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Not-My-Name Games

Rachel Corley was surprised when her 3-year-old daughter recently issued a decree: "She said, 'I'm sorry, but my name is not Sarah anymore. I'm changing it to Ara,'" recalls the Kennesaw, GA, mom. Over the next few days, "Ara" shared her decision with teachers, classmates, and neighbors, correcting anyone who didn't go along with it.

The preschool years are prime time for pretend play, and that includes made-up names. "Little kids often try to devise ways that they can be stronger and bigger," says Mary Ann LoFrumento, M.D., author of the Simply Parenting book series. This explains the desire to be dubbed after Superman or even a big sib. Children might also want to become a favorite character, like "Dora," an adored pet, like "Bunny," or just someone cool out of their own imagination, like "Ara."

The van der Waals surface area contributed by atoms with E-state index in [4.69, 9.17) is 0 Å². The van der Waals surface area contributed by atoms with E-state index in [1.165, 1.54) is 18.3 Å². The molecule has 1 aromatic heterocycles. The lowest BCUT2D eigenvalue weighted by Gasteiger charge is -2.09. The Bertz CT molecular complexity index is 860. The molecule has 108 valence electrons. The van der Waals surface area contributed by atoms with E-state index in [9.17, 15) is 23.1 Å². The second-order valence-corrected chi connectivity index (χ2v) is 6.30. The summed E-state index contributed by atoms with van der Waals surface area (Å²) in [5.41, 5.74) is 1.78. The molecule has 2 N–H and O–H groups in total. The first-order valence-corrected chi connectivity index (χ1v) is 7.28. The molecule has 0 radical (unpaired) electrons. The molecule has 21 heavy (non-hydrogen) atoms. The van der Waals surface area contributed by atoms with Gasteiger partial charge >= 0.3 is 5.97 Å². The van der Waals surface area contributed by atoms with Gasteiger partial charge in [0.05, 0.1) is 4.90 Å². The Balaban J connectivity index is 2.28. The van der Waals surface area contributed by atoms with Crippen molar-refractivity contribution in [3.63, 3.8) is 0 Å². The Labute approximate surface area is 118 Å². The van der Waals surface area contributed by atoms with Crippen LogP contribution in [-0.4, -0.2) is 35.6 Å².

It's okay to play along. "You can respond by simply saying, 'Oh, you want to be [new name] today? When you want to be [old name] again, let me know,'" Dr. LoFrumento suggests.

This worked for Corley, whose daughter decided to reclaim "Sarah" after a month.

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